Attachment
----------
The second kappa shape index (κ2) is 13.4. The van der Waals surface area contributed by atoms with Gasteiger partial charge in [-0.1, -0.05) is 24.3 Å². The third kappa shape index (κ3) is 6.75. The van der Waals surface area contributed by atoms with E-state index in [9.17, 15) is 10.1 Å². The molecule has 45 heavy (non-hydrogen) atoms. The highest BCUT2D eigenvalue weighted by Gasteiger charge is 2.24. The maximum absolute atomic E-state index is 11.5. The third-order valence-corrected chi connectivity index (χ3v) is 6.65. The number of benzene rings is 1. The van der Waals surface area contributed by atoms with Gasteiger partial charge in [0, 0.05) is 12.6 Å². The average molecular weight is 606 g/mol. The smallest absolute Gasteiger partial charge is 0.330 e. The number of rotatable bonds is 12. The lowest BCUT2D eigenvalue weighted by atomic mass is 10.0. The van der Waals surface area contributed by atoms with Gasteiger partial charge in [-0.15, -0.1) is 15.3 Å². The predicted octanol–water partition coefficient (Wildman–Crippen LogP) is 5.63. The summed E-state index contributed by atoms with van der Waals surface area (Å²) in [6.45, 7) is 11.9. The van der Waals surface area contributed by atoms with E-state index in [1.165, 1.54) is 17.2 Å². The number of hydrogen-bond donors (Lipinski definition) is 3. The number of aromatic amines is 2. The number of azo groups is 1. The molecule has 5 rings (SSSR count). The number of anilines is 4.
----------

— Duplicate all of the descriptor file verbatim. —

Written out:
The second kappa shape index (κ2) is 13.4. The van der Waals surface area contributed by atoms with Gasteiger partial charge in [-0.1, -0.05) is 24.3 Å². The third kappa shape index (κ3) is 6.75. The van der Waals surface area contributed by atoms with E-state index in [9.17, 15) is 10.1 Å². The molecule has 45 heavy (non-hydrogen) atoms. The highest BCUT2D eigenvalue weighted by Gasteiger charge is 2.24. The maximum absolute atomic E-state index is 11.5. The third-order valence-corrected chi connectivity index (χ3v) is 6.65. The number of benzene rings is 1. The van der Waals surface area contributed by atoms with Gasteiger partial charge in [0, 0.05) is 12.6 Å². The average molecular weight is 606 g/mol. The smallest absolute Gasteiger partial charge is 0.330 e. The number of rotatable bonds is 12. The lowest BCUT2D eigenvalue weighted by atomic mass is 10.0. The van der Waals surface area contributed by atoms with Gasteiger partial charge in [-0.15, -0.1) is 15.3 Å². The predicted octanol–water partition coefficient (Wildman–Crippen LogP) is 5.63. The summed E-state index contributed by atoms with van der Waals surface area (Å²) in [6.45, 7) is 11.9. The van der Waals surface area contributed by atoms with E-state index in [1.165, 1.54) is 17.2 Å². The number of hydrogen-bond donors (Lipinski definition) is 3. The number of aromatic amines is 2. The number of azo groups is 1. The molecule has 5 rings (SSSR count). The number of anilines is 4.